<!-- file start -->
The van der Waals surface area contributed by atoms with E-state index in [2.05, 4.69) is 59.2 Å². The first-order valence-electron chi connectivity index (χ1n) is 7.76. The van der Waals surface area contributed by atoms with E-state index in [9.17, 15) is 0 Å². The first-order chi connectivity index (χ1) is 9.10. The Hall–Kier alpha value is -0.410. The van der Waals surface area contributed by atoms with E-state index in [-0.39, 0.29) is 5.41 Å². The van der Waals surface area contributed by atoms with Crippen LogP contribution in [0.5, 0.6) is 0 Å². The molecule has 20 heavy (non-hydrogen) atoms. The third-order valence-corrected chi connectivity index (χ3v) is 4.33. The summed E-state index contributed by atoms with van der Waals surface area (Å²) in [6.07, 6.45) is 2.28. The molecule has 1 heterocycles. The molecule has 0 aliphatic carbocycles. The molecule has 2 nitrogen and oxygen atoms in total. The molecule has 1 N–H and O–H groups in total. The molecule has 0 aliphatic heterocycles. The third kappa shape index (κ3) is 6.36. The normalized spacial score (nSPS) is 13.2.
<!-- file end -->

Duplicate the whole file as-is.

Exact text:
The van der Waals surface area contributed by atoms with E-state index in [2.05, 4.69) is 59.2 Å². The first-order valence-electron chi connectivity index (χ1n) is 7.76. The van der Waals surface area contributed by atoms with E-state index in [9.17, 15) is 0 Å². The first-order chi connectivity index (χ1) is 9.10. The Hall–Kier alpha value is -0.410. The van der Waals surface area contributed by atoms with E-state index in [-0.39, 0.29) is 5.41 Å². The van der Waals surface area contributed by atoms with Crippen LogP contribution in [0.5, 0.6) is 0 Å². The molecule has 20 heavy (non-hydrogen) atoms. The third-order valence-corrected chi connectivity index (χ3v) is 4.33. The summed E-state index contributed by atoms with van der Waals surface area (Å²) in [6.07, 6.45) is 2.28. The molecule has 1 heterocycles. The molecule has 0 aliphatic carbocycles. The molecule has 2 nitrogen and oxygen atoms in total. The molecule has 1 N–H and O–H groups in total. The molecule has 0 aliphatic heterocycles. The third kappa shape index (κ3) is 6.36. The normalized spacial score (nSPS) is 13.2.